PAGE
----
Obscure Reef Creatures – The Natal Toby

Joe RowlettBy Joe Rowlett 2 years ago
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Of the dozens of Canthigaster species that occur throughout the tropics, few are quite so confounding as the Natal Toby. Though described nearly a century and a half ago, there are still differing opinions regarding whether it’s even a distinct species or, instead, just a synonym for one of the most widespread members of the group, the Ambon Toby (C. amboinensis). And, adding to the confusion, images of this fish are almost non-existent, particularly so from its type location. So let’s try to make sense of this… 

Juvenile or female coloration of the Natal Toby (Canthigaster natalensis) from Réunion. Credit: Elisabeth Morcel

 The “Natal” alluded to in the common and scientific names of C. natalensis is a region off the coast of Eastern South Africa, and it was here that the first specimen was collected and described from in 1870. Unfortunately, this description leaves much to be desired, as it consists of just a couple short sentences that serve to distinguish it (as a “variation” rather than as a full “species”) from the similar C. amboinensis: “The sides of the head in front of the pectoral fin ornamented as the body; cheeks with short horizontal and vertical bluish lines. Basal half of the caudal fin spotted as the body.” 

A large Ambon Toby (Canthigaster amboinensis). Credit: Pacific Island Aquatics

 So how does one actually tell C. natalensis from C. amboinensis? The most salient trait to look for (and really the only relevant one mentioned in the original description) are the horizontal lines along the lower portion (the “cheeks”) of the head. Both juveniles and adults of C. natalensis have this pattern strongly developed, while the similar C. amboinensis has this region filled with a series of short parallel lines that descend obliquely from the patch of fine spots present along the sides of the head.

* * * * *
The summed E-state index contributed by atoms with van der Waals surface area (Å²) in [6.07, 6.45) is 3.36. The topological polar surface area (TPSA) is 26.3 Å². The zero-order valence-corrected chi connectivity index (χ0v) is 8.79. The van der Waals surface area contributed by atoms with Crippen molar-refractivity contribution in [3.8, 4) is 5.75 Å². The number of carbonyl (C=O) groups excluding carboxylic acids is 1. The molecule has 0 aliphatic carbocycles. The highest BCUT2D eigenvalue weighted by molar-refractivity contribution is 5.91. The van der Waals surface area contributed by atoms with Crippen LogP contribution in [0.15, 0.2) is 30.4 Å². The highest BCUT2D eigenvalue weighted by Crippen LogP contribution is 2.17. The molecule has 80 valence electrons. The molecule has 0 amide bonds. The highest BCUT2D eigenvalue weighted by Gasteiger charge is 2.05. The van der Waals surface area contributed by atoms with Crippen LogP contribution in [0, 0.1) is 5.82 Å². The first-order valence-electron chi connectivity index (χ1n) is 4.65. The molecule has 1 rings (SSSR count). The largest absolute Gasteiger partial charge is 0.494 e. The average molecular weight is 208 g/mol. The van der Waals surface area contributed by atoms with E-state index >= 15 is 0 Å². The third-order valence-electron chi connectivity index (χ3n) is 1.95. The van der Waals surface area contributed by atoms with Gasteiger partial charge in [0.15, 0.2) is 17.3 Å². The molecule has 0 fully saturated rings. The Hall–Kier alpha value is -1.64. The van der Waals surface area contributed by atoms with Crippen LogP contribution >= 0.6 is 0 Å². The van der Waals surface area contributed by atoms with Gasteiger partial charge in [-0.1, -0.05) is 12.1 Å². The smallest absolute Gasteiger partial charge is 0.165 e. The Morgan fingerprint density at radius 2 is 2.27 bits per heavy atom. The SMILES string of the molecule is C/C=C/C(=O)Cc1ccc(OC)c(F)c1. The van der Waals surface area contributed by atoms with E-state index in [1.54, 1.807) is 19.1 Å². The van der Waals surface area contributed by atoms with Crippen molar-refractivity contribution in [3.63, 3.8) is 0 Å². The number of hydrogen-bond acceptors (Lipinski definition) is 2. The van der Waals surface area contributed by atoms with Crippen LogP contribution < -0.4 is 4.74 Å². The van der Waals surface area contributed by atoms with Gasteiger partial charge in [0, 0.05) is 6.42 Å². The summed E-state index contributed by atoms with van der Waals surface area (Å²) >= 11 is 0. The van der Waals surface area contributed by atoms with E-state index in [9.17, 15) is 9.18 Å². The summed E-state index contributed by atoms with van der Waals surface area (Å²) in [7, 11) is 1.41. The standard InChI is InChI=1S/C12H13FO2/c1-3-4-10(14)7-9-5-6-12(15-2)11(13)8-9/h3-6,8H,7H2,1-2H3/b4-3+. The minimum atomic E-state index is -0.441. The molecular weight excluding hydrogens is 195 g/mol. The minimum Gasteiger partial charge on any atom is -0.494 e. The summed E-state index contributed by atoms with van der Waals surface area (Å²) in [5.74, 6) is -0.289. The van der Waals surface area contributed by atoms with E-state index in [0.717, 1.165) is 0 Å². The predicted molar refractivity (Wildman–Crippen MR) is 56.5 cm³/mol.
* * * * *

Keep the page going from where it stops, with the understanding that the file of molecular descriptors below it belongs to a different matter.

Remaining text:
A mature (male?) Natal Toby (C. natalensis) from Mauritius. Credit: Hilary Jones

 There is a second trait that is equally useful for diagnosing this fish, but it can only be observed in mature specimens. In both the Natal Toby and the Ambon Toby, juveniles are covered with fairly large white spots along most of the body. As individuals mature into males and females, these spots become finer and more numerous, ultimately taking on a bluer tone. The difference to look for is along the back, as these blue spots coalesce into a series of parallel lines in the Natal Toby, whereas this area remains spotted in the Ambon Toby. Only a few images seem to exist of the mature C. natalensis, and I’ve yet to see any mention of this difference in any description of it, which has no doubt lead to some of the lingering confusion. 

Juvenile C. amboinensis collected in a South African tidepool. Very similar to C. natalensis, but note the different facial patterning. Credit: Lemon TYK